Are interesting to me.
The series emerges from an Early Adopters Network we are developing with educators in New Hampshire to drill down on the skills we identified in our white paper for the MacArthur Foundation and to think through how teachers in all school subjects and at all levels can draw on them to change how they support the learning of their students.
Vanessa Vartabedian is the coordinator who has been running this series. Each month, they focus on a different skill. This month's focus was on Transmedia Navigation. The webinars are open to any and all participants and are drawing educators from all over the world.
The webinars are also available after the fact via podcast. The Transmedia Navigation discussion involved not only some remarks by me but also a conversation with Clement Chau from Tufts University and Mark Warshaw from the Alchemists who has developed transmedia content for Smallville, Heroes, and Melrose Place, among other properties.
You simply need to sign-up and fill out a short profile to access the schedule of upcoming webinarsas well as links to the archived recordings for previous webinars. Let's start with some first principles: Transmedia needs to be understood as a shift in how culture gets produced and consumed, a different way of organizing the dispersal of media content across media platforms.
We might understand this in terms of a distinction I make between multimedia and transmedia. Multimedia refers to the integration of multiple modes of expression within a single application. So, for example, an educational cd-rom a decade or so ago might combine text, photographs, sound files, and video files which are accessed through the same interface.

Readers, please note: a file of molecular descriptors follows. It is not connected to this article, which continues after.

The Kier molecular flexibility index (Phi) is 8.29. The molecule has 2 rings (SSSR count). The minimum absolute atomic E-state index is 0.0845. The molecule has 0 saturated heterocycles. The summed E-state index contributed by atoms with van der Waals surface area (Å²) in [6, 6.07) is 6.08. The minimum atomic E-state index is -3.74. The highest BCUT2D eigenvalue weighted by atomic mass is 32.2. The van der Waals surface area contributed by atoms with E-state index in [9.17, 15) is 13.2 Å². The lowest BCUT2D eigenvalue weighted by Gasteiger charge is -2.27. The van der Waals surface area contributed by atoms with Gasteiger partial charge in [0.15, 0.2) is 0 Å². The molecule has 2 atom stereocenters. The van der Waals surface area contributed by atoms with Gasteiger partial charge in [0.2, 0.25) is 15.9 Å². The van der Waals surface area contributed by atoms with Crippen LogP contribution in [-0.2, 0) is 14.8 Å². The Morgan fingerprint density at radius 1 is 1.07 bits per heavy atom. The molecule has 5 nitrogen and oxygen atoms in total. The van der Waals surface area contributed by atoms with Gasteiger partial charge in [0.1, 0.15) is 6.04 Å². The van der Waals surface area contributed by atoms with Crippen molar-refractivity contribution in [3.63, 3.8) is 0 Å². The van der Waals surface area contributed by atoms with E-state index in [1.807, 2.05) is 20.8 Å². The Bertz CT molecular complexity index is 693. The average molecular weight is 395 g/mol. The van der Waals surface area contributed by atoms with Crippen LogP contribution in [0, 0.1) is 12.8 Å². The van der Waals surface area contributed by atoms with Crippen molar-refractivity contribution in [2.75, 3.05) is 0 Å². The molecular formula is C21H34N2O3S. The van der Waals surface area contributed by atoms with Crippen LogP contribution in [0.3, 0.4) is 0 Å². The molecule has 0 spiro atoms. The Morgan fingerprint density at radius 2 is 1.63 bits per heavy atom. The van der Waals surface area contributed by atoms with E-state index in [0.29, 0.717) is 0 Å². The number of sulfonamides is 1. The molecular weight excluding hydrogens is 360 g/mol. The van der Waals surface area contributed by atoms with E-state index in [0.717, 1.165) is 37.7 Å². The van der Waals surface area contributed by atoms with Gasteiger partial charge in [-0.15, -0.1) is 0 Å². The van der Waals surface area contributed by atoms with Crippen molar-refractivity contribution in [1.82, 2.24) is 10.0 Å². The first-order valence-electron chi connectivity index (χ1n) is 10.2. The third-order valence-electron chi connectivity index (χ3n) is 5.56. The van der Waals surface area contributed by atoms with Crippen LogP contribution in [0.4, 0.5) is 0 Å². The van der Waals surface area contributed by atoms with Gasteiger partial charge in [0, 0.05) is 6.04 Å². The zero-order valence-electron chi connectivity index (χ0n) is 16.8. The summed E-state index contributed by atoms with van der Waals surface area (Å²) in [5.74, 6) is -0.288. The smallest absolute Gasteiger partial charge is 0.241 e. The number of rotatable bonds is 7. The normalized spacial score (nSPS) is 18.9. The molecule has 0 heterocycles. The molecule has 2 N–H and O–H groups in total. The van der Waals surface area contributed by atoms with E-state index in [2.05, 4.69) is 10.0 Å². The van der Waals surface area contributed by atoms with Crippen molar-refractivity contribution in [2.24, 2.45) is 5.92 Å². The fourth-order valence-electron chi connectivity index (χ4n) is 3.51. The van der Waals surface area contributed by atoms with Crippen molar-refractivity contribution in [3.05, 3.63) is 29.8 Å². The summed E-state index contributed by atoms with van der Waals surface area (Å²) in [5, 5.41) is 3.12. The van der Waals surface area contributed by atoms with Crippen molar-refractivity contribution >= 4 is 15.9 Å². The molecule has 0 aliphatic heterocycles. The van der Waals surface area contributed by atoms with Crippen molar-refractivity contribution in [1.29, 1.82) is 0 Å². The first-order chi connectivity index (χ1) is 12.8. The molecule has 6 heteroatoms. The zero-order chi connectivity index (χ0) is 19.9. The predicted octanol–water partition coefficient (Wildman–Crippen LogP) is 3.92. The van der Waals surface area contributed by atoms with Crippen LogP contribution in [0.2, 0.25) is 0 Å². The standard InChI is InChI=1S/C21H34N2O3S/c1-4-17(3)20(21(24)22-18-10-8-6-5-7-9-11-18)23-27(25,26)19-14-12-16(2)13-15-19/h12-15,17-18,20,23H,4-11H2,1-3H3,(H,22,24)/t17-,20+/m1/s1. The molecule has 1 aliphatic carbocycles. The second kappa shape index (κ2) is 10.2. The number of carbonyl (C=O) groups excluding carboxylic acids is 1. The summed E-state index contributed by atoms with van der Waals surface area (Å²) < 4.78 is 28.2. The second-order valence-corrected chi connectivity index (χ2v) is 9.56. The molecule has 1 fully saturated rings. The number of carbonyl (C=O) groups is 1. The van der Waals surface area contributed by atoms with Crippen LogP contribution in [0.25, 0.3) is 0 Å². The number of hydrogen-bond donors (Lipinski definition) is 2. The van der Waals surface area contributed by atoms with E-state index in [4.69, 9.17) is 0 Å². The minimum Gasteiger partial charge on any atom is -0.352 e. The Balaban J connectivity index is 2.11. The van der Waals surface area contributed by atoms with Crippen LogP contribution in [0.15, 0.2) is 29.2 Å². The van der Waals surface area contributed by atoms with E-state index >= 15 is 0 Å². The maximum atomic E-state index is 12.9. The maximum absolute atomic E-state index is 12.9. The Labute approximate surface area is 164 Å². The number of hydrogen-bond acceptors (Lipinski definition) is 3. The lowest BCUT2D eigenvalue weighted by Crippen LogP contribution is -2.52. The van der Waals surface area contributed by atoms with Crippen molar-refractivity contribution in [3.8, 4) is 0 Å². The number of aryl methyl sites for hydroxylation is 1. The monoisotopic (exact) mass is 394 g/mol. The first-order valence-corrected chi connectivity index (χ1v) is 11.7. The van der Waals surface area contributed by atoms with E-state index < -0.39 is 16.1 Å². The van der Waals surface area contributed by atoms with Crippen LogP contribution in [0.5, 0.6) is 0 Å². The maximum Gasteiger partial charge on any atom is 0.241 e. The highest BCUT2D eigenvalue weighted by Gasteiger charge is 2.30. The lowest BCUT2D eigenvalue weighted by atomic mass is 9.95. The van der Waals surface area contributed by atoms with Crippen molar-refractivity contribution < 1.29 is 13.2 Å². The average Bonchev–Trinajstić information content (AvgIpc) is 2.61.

Transmedia refers to the dispersal of those same elements across multiple media platforms. So, for example, the use of the web to extend or annotate television content is transmedia, while the iPad is fostering a return to interest in multimedia. In a multimedia application, all the readers needs to do is click a mouse and the content comes to them.
In a transmedia presentation, students need to actively seek out content through a hunting and gathering process which leads them across multiple media platforms. Students have to decide whether what they find belongs to the same story and world as other elements.
They have to weigh the reliability of information that emerges in different contexts. No two people will find the same content and so they end up needing to compare notes and pool knowledge with others.
That's why our skill is transmedia navigation - the capacity to seek out, evaluate, and integrate information conveyed across multiple media. The push for transmedia is bound up with the economic logic of media consolidation. Yet, there is a push to transform this economic imperative into an aesthetic opportunity.
If entertainment experiences are going to play out across multiple platforms, why not use this principle to expand and enrich the experience which consumers have of stories?